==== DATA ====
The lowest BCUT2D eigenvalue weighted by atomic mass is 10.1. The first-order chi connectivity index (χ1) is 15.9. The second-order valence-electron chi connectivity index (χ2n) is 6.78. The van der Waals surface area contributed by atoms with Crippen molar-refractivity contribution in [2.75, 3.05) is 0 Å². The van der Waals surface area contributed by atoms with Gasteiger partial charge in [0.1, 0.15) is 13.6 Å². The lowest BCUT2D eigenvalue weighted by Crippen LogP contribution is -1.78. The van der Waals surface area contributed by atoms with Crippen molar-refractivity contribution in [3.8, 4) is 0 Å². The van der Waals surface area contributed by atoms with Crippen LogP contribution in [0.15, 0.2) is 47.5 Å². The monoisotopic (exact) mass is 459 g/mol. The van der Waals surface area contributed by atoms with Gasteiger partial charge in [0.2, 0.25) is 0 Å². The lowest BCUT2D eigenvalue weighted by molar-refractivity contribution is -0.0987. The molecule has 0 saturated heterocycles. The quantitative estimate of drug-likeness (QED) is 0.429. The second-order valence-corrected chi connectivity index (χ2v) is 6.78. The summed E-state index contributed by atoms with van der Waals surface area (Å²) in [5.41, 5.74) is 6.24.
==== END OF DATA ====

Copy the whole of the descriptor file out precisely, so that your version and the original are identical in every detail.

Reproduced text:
The lowest BCUT2D eigenvalue weighted by atomic mass is 10.1. The first-order chi connectivity index (χ1) is 15.9. The second-order valence-electron chi connectivity index (χ2n) is 6.78. The van der Waals surface area contributed by atoms with Crippen molar-refractivity contribution in [2.75, 3.05) is 0 Å². The van der Waals surface area contributed by atoms with Gasteiger partial charge in [0.1, 0.15) is 13.6 Å². The lowest BCUT2D eigenvalue weighted by Crippen LogP contribution is -1.78. The van der Waals surface area contributed by atoms with Crippen molar-refractivity contribution in [3.8, 4) is 0 Å². The van der Waals surface area contributed by atoms with Crippen LogP contribution in [0.15, 0.2) is 47.5 Å². The monoisotopic (exact) mass is 459 g/mol. The van der Waals surface area contributed by atoms with Gasteiger partial charge in [0.2, 0.25) is 0 Å². The lowest BCUT2D eigenvalue weighted by molar-refractivity contribution is -0.0987. The molecule has 0 saturated heterocycles. The quantitative estimate of drug-likeness (QED) is 0.429. The second-order valence-corrected chi connectivity index (χ2v) is 6.78. The summed E-state index contributed by atoms with van der Waals surface area (Å²) in [5.41, 5.74) is 6.24.